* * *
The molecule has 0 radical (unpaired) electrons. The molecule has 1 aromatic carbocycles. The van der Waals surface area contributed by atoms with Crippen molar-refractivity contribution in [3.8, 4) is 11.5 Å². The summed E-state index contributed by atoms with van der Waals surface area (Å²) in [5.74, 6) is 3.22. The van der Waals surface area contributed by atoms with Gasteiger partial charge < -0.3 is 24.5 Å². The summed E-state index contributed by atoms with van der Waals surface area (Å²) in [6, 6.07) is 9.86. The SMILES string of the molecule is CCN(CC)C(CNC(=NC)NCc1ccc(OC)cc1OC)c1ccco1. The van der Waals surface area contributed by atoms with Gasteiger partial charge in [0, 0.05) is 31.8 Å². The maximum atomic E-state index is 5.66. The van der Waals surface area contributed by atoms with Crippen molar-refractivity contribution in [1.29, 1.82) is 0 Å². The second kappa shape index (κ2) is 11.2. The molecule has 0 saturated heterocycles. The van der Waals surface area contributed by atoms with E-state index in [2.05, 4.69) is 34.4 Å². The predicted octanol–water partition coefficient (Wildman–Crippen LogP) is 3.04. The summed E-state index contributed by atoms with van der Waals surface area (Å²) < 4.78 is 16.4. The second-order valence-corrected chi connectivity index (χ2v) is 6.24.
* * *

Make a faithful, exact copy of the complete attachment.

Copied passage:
The molecule has 0 radical (unpaired) electrons. The molecule has 1 aromatic carbocycles. The van der Waals surface area contributed by atoms with Crippen molar-refractivity contribution in [3.8, 4) is 11.5 Å². The summed E-state index contributed by atoms with van der Waals surface area (Å²) in [5.74, 6) is 3.22. The van der Waals surface area contributed by atoms with Gasteiger partial charge < -0.3 is 24.5 Å². The summed E-state index contributed by atoms with van der Waals surface area (Å²) in [6, 6.07) is 9.86. The SMILES string of the molecule is CCN(CC)C(CNC(=NC)NCc1ccc(OC)cc1OC)c1ccco1. The van der Waals surface area contributed by atoms with Gasteiger partial charge in [0, 0.05) is 31.8 Å². The maximum atomic E-state index is 5.66. The van der Waals surface area contributed by atoms with Crippen molar-refractivity contribution in [1.29, 1.82) is 0 Å². The second kappa shape index (κ2) is 11.2. The molecule has 0 saturated heterocycles. The van der Waals surface area contributed by atoms with E-state index in [2.05, 4.69) is 34.4 Å². The predicted octanol–water partition coefficient (Wildman–Crippen LogP) is 3.04. The summed E-state index contributed by atoms with van der Waals surface area (Å²) < 4.78 is 16.4. The second-order valence-corrected chi connectivity index (χ2v) is 6.24.